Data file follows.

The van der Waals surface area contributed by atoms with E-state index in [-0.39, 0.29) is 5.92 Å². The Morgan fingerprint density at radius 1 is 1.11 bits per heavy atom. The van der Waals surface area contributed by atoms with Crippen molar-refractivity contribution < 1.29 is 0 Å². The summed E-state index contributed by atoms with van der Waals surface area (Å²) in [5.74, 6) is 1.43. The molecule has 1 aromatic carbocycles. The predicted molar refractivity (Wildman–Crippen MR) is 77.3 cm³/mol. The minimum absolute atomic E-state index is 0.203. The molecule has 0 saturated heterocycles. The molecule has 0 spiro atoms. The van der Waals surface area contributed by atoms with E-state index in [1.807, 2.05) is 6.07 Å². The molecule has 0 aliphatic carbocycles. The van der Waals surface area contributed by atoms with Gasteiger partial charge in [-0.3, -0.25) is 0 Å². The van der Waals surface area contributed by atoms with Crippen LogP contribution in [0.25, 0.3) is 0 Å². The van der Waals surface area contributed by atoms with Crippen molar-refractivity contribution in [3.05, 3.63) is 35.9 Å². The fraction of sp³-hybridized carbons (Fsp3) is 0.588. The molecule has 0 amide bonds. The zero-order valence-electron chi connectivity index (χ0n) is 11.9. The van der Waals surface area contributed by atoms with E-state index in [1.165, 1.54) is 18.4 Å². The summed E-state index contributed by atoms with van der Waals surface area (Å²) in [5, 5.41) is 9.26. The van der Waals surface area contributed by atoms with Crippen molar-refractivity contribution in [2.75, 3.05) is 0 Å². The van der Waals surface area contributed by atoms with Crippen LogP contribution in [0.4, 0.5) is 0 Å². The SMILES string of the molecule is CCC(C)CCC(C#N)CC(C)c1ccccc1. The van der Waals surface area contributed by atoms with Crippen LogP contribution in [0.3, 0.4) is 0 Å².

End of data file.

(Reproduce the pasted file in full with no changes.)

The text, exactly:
The van der Waals surface area contributed by atoms with E-state index in [-0.39, 0.29) is 5.92 Å². The Morgan fingerprint density at radius 1 is 1.11 bits per heavy atom. The van der Waals surface area contributed by atoms with Crippen molar-refractivity contribution < 1.29 is 0 Å². The summed E-state index contributed by atoms with van der Waals surface area (Å²) in [5.74, 6) is 1.43. The molecule has 1 aromatic carbocycles. The predicted molar refractivity (Wildman–Crippen MR) is 77.3 cm³/mol. The minimum absolute atomic E-state index is 0.203. The molecule has 0 saturated heterocycles. The molecule has 0 spiro atoms. The van der Waals surface area contributed by atoms with E-state index in [1.807, 2.05) is 6.07 Å². The molecule has 0 aliphatic carbocycles. The van der Waals surface area contributed by atoms with Gasteiger partial charge in [-0.3, -0.25) is 0 Å². The van der Waals surface area contributed by atoms with Crippen LogP contribution in [0.25, 0.3) is 0 Å². The van der Waals surface area contributed by atoms with Crippen molar-refractivity contribution in [3.05, 3.63) is 35.9 Å². The fraction of sp³-hybridized carbons (Fsp3) is 0.588. The molecule has 0 amide bonds. The zero-order valence-electron chi connectivity index (χ0n) is 11.9. The van der Waals surface area contributed by atoms with E-state index in [1.165, 1.54) is 18.4 Å². The summed E-state index contributed by atoms with van der Waals surface area (Å²) in [5, 5.41) is 9.26. The van der Waals surface area contributed by atoms with Crippen molar-refractivity contribution in [2.75, 3.05) is 0 Å². The van der Waals surface area contributed by atoms with Crippen LogP contribution in [0.4, 0.5) is 0 Å². The SMILES string of the molecule is CCC(C)CCC(C#N)CC(C)c1ccccc1. The van der Waals surface area contributed by atoms with Crippen LogP contribution in [0.3, 0.4) is 0 Å².